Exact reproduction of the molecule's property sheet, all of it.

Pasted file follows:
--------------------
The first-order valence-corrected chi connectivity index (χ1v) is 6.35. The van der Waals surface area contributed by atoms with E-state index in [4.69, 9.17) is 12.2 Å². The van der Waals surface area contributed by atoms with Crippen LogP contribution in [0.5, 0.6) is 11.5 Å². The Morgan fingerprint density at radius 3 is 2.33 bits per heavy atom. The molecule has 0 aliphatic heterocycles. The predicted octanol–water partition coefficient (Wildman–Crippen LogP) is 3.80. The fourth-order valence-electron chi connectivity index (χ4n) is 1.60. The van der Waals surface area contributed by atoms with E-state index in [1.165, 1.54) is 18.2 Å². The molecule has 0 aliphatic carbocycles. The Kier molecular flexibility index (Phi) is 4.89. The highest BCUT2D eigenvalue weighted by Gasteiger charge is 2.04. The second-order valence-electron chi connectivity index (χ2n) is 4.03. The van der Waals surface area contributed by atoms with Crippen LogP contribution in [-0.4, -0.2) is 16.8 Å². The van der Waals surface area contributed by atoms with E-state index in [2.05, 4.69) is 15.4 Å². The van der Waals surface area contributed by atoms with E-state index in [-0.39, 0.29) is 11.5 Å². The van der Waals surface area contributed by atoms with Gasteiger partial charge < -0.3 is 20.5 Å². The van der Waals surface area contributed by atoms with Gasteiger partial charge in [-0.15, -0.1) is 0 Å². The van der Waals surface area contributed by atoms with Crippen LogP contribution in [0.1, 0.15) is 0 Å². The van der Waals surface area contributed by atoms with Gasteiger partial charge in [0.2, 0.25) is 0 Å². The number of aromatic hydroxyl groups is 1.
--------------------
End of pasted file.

The first-order valence-corrected chi connectivity index (χ1v) is 6.35. The van der Waals surface area contributed by atoms with E-state index in [4.69, 9.17) is 12.2 Å². The van der Waals surface area contributed by atoms with Crippen LogP contribution in [0.5, 0.6) is 11.5 Å². The Morgan fingerprint density at radius 3 is 2.33 bits per heavy atom. The molecule has 0 aliphatic heterocycles. The predicted octanol–water partition coefficient (Wildman–Crippen LogP) is 3.80. The fourth-order valence-electron chi connectivity index (χ4n) is 1.60. The van der Waals surface area contributed by atoms with E-state index in [1.165, 1.54) is 18.2 Å². The molecule has 0 aliphatic carbocycles. The Kier molecular flexibility index (Phi) is 4.89. The highest BCUT2D eigenvalue weighted by Gasteiger charge is 2.04. The second-order valence-electron chi connectivity index (χ2n) is 4.03. The van der Waals surface area contributed by atoms with Crippen LogP contribution in [-0.4, -0.2) is 16.8 Å². The van der Waals surface area contributed by atoms with E-state index in [2.05, 4.69) is 15.4 Å². The van der Waals surface area contributed by atoms with E-state index in [-0.39, 0.29) is 11.5 Å². The van der Waals surface area contributed by atoms with Gasteiger partial charge < -0.3 is 20.5 Å². The van der Waals surface area contributed by atoms with Gasteiger partial charge in [-0.15, -0.1) is 0 Å². The van der Waals surface area contributed by atoms with Crippen LogP contribution in [0.1, 0.15) is 0 Å². The van der Waals surface area contributed by atoms with Gasteiger partial charge in [0.2, 0.25) is 0 Å². The number of aromatic hydroxyl groups is 1.